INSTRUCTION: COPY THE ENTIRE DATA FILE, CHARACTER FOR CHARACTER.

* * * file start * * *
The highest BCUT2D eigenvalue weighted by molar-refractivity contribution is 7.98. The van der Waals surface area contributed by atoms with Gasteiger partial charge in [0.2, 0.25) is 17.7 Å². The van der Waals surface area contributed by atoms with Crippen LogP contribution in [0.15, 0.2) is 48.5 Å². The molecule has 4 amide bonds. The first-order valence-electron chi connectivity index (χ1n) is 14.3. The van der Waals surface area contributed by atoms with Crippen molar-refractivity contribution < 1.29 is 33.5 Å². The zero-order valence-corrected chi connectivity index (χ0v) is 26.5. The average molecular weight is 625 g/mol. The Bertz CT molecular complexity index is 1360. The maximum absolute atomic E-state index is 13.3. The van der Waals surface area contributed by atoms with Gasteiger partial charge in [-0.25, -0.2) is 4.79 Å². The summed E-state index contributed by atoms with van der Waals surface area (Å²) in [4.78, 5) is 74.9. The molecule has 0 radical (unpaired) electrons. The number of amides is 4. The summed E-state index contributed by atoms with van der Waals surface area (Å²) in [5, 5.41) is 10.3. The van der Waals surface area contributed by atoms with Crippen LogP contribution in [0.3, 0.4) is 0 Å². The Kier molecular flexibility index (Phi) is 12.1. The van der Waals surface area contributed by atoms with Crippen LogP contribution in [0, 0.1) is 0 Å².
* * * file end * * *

The highest BCUT2D eigenvalue weighted by molar-refractivity contribution is 7.98. The van der Waals surface area contributed by atoms with Gasteiger partial charge in [0.2, 0.25) is 17.7 Å². The van der Waals surface area contributed by atoms with Crippen LogP contribution in [0.15, 0.2) is 48.5 Å². The molecule has 4 amide bonds. The first-order valence-electron chi connectivity index (χ1n) is 14.3. The van der Waals surface area contributed by atoms with Crippen molar-refractivity contribution < 1.29 is 33.5 Å². The zero-order valence-corrected chi connectivity index (χ0v) is 26.5. The average molecular weight is 625 g/mol. The Bertz CT molecular complexity index is 1360. The maximum absolute atomic E-state index is 13.3. The van der Waals surface area contributed by atoms with Gasteiger partial charge in [-0.25, -0.2) is 4.79 Å². The summed E-state index contributed by atoms with van der Waals surface area (Å²) in [4.78, 5) is 74.9. The molecule has 0 radical (unpaired) electrons. The number of amides is 4. The summed E-state index contributed by atoms with van der Waals surface area (Å²) in [5, 5.41) is 10.3. The van der Waals surface area contributed by atoms with Crippen LogP contribution in [0.3, 0.4) is 0 Å². The Kier molecular flexibility index (Phi) is 12.1. The van der Waals surface area contributed by atoms with Crippen LogP contribution in [0, 0.1) is 0 Å².